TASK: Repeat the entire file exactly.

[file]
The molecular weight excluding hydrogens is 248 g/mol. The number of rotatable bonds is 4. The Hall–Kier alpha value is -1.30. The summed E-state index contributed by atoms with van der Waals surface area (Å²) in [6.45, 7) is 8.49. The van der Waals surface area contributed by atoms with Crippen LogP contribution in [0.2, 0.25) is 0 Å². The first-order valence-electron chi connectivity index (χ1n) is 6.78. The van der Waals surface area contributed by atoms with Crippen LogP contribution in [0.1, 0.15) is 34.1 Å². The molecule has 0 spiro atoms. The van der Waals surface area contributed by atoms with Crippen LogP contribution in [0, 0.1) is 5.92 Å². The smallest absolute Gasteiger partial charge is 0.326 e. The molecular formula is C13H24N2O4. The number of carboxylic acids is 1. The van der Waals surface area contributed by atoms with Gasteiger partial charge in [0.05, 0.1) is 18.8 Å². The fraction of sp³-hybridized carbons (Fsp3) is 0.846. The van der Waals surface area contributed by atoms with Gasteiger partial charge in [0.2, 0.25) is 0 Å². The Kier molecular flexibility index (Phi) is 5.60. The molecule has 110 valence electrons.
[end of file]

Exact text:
The molecular weight excluding hydrogens is 248 g/mol. The number of rotatable bonds is 4. The Hall–Kier alpha value is -1.30. The summed E-state index contributed by atoms with van der Waals surface area (Å²) in [6.45, 7) is 8.49. The van der Waals surface area contributed by atoms with Crippen LogP contribution in [0.2, 0.25) is 0 Å². The first-order valence-electron chi connectivity index (χ1n) is 6.78. The van der Waals surface area contributed by atoms with Crippen LogP contribution in [0.1, 0.15) is 34.1 Å². The molecule has 0 spiro atoms. The van der Waals surface area contributed by atoms with Crippen LogP contribution in [0, 0.1) is 5.92 Å². The smallest absolute Gasteiger partial charge is 0.326 e. The molecular formula is C13H24N2O4. The number of carboxylic acids is 1. The van der Waals surface area contributed by atoms with Gasteiger partial charge in [0.05, 0.1) is 18.8 Å². The fraction of sp³-hybridized carbons (Fsp3) is 0.846. The van der Waals surface area contributed by atoms with Gasteiger partial charge in [0.2, 0.25) is 0 Å². The Kier molecular flexibility index (Phi) is 5.60. The molecule has 110 valence electrons.